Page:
Daily Corruption Report: Nine British companies are being investigated by American authorities for allegedly paying bribes to win business in overseas markets, according to new research. The study by Freshfields Bruckhaus Deringer, the UK law firm, will further stoke fears about the growing reach of international regulators.
This month, in one of the biggest corruption cases to date, BAE Systems, the defence contractor, agreed to pay £285 million in fines and to plead guilty to minor accounting violations after it was accused of paying bribes to win defence contracts. The deal brought to an end a six-year investigation led by the US Department of Justice (DOJ) and Britain’s Serious Fraud Office (SFO). BAE has always denied bribery.
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Other British companies are also being pursued for allegedly bribing foreign officials.
Nine British companies in US bribery inquiry
The DOJ and other leading US regulators are investigating at least 111 companies for suspected bribery in overseas markets, Freshfields said. Of those, 33 are from outside the US, including 9 from Britain.
Multinational companies are being targeted under a US law known as the Foreign Corrupt Practices Act (FCPA), which gives American regulators jurisdiction to pursue foreign companies as long as they conduct some business in the US.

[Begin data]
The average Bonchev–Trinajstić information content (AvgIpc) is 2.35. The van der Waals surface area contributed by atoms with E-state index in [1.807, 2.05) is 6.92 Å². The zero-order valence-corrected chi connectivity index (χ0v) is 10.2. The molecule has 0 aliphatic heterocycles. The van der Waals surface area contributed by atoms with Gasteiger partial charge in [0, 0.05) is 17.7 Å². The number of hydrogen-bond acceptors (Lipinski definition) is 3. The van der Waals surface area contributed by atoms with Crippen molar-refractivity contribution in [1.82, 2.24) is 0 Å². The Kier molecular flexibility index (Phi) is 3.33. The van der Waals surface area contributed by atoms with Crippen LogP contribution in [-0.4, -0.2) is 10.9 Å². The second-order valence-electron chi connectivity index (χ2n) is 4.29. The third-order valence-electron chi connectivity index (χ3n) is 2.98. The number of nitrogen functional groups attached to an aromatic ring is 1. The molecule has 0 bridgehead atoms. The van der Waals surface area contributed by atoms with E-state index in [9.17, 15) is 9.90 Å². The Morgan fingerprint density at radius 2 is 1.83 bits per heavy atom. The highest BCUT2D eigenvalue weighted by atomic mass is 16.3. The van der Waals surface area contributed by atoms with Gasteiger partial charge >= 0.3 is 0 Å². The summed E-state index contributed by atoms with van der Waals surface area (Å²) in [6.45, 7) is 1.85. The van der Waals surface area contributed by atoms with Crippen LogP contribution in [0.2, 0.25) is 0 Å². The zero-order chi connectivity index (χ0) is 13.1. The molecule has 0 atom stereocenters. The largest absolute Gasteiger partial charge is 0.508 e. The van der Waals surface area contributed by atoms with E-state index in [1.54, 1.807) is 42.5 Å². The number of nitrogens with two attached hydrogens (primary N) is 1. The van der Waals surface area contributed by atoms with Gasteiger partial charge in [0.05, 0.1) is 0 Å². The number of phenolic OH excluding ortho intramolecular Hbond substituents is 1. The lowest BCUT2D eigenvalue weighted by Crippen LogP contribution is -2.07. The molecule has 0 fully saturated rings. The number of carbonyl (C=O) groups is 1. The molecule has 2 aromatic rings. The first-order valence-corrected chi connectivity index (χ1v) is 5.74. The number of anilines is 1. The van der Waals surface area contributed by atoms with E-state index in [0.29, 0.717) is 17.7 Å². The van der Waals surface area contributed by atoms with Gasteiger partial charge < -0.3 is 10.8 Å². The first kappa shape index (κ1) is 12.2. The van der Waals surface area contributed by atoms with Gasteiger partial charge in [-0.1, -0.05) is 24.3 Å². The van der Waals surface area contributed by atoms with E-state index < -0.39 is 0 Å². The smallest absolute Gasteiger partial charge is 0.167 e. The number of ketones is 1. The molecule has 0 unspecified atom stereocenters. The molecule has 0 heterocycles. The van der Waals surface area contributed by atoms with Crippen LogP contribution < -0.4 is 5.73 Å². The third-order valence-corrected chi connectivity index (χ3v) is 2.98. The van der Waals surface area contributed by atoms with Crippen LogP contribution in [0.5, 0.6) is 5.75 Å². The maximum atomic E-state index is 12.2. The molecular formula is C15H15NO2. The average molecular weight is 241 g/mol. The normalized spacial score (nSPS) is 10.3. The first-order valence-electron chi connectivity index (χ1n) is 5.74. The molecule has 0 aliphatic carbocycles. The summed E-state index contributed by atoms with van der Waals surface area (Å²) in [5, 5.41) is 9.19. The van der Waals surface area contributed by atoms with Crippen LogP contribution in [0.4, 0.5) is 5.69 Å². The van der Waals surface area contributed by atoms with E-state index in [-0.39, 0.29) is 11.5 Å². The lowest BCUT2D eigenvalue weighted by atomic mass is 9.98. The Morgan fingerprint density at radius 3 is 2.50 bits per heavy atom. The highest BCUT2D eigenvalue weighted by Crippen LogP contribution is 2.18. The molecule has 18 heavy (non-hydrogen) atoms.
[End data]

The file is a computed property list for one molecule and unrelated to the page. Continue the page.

The DOJ and other US regulators handed out a total of $620 million in fines for FCPA violations last year, Freshfields said. That was a seven-fold increase from 2007, when fines stood at $87 million.
Aaron Marcu, a partner specialising in global investigations at Freshfields, said that the increase in fines is evidence of a growing trend toward American regulators expanding their reach.
“The aggressive approach by US regulators has expanded the universe of non-US companies under investigation for alleged FCPA transgressions,” Mr Marcu said. “Many of these investigations are based on fairly inventive interpretations of US law.”
However, while American authorities have been the most aggressive at targeting corporate corruption, regulators in other jurisdictions are also beginning to target companies suspected of paying bribes.
The biggest corruption prosecution to date, against Siemens, the German electronics group, was a joint effort by authorities in the US and Germany. Siemens agreed in 2008 to pay more than £1 billion to settle corruption allegations.
Similarly, the investigation into BAE was involved co-operation between regulators in several countries, principally in the US and UK. In Britain, the SFO has indicated that it will use tough new anti-bribery laws which are expected to come into force later this year to pursue foreign companies if they are suspected of paying bribes.
Mr Marcu said: “Any way you look at it, there is a definite and growing trend toward multi jurisdictional enforcement actions.”
The increased risk of scrutiny by foreign regulators has led to a growing number of multinationals launching their own internal investigations into suspected corruption. About 60 per cent of corruption prosecutions since 2008 have resulted from companies coming forward to report them to regulators.
However, internal investigations can be time-consuming, disruptive and cost millions of pounds in fees for external lawyers and accountants.
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